go site Physicians and patients agree on improvement

Lackner added that the study’s strength is underscored by the fact that both patients and the gastroenterologists, who evaluated patients and were unaware of which treatment patients were assigned, reported similar rates of symptom improvement as patients.

“One measure of the strength of clinical-trial findings is when two data sources report similar data about an endpoint,” he explained. “In our study, there was striking similarity between the treatment response reported by patients and ‘blind’ assessors. This pattern of agreement from patients and physicians shows that we see very real, substantial and enduring improvement in GI symptoms immediately after treatment ends and many months later.”

levitra dosages ‘Mind-based intervention’

The research holds special interest for Emeran Mayer, MD, PhD, professor in the David Geffen School of Medicine at UCLA and executive director of the G. Oppenheimer Center for Neurobiology of Stress and Resilience, an internationally known expert on the interactions between the digestive and nervous systems and women’s health.

“This study clearly established the clinical value of a mind-based intervention for IBS,” said Mayer. “The success of this research shows that this should be offered to patients not as a last resort but as a safe and effective first or second-line therapy. It’s very different from the pharmaceutical model where you are searching for magic-bullet medications. With current medications, you cannot treat the whole patient. The medications can improve their bowel habits, but it’s not a complete treatment for the patient with IBS.”

Lackner oversaw the training of clinicians who work with Mayer at UCLA on the UB program. The two have been building on this work with a groundbreaking study of how the microbiome of IBS patients influences their response to cognitive behavioral therapy. The collaborative work is jointly funded by a $2.3 million NIH grant to UCLA, the lead institution, and UB. Results from that study are forthcoming.

Paper published in Gastroenterology

Improvement in Gastrointestinal Symptoms After Cognitive Behavior Therapy for Refractory Irritable Bowel Syndrome

For additional information about this study, contact: Ellen Goldbaum, University at Buffalo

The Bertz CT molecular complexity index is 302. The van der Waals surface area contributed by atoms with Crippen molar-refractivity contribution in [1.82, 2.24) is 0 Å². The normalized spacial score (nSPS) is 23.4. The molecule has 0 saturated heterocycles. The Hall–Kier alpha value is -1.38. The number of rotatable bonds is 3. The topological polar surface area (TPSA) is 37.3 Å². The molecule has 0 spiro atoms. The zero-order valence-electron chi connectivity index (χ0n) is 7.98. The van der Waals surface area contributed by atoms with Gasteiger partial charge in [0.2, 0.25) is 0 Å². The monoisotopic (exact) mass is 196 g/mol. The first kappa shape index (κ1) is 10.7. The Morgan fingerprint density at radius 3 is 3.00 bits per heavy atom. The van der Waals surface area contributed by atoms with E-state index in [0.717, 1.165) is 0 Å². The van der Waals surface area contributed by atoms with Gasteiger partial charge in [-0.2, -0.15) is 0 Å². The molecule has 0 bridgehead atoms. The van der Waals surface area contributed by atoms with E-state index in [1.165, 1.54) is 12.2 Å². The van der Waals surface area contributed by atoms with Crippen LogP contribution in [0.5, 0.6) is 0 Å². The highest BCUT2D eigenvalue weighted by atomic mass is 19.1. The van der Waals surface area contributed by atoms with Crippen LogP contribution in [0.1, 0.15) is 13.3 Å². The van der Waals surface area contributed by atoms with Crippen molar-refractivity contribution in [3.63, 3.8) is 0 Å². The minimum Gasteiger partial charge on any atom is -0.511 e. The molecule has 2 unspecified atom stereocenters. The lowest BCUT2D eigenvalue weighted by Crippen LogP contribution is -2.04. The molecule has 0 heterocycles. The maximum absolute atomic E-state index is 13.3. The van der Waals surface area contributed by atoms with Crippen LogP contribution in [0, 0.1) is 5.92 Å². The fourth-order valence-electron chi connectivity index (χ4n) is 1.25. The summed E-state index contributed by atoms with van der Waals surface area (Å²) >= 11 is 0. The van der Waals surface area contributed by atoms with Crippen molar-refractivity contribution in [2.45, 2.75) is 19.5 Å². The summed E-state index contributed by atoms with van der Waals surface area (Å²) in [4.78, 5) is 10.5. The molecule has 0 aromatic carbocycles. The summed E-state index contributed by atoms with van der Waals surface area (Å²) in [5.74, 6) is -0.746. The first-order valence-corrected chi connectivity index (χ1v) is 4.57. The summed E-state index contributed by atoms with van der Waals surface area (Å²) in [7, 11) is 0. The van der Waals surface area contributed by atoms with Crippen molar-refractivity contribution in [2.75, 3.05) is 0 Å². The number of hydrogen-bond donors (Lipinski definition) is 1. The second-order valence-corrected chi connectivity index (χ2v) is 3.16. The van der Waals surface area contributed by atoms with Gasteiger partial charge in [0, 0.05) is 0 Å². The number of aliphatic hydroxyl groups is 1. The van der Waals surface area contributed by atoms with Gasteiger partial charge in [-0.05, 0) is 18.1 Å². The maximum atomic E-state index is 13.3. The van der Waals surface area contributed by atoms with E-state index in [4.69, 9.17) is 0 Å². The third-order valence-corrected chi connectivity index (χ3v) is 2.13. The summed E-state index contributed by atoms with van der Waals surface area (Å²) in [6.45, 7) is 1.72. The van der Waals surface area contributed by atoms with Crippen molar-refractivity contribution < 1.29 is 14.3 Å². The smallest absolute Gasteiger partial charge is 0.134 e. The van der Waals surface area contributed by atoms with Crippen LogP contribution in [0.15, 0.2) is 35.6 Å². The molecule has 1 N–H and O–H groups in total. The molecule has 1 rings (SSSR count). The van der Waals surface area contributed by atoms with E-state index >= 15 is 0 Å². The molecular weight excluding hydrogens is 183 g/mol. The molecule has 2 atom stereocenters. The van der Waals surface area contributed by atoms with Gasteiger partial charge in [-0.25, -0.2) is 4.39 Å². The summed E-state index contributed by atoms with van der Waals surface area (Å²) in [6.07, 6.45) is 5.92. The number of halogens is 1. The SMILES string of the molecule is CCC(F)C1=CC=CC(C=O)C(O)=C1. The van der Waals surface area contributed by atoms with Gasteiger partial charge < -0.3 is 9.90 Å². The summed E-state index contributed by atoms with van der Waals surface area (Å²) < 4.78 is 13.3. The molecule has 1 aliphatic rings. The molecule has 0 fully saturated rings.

The Germs That Love Diet Soda

The Germs That Love Diet Soda

The Germs That Love Diet Soda is an excellent article in the New York Times by science writer Moises Velasquez-Manoff about the potential dangers associated with consuming processed foods.  While it cannot be emphasized enough that eating organic, fresh, fiber rich, low fat and low sugary foods is good for our health, caution is necessary when extrapolating from recent microbiome research performed largely in mice to human health. Some reflections:

  1. Findings obtained in experimental rodent models generally living in artificial living conditions and eating unnatural food are often not translatable to humans.  So unless confirmed in well controlled human studies, avoid premature conclusions from such studies for your own health.
  2. Not all “processed” food are the same.  Cooking, fermenting, baking food all involve the processing of raw materials to increase flavor or digestibility.  There is nothing wrong with eating your fermented milk products, cheese, pickled olives  or a good glass of wine.  On the other hand the term processed food with negative implications should be reserved for adding artificial sweeteners, high amounts of fructose, high amounts of vital gluten, chemical preservatives, food colors and other substances to food. While our gut microbes with their millions of genes are pretty good at breaking down such chemicals which they have never been exposed to in evolution, so called xenobiotics, evolution hasn’t foreseen the potentially harmful effects of these breakdown products, and the food safety testing by the FDA is based on acute toxicology essays, and not on the long-term effects such chemicals may have on our bodies.
  3. The problem with the modern western diet that it not only contains many of these bad purposefully added substances, but a whole range of other “hidden” chemicals associated with modern food production and environmental toxins.  This is particular the case with the constant stream of low dose antibiotics from meat and plant products (in addition to the overprescribed, and unnecessary antibiotics for presumed bacterial infections), and residues of pesticides (microbes are masters in metabolizing the active ingredient of glyphosate, the weed killer better known as round up into a potentially toxic chemical for our bodies.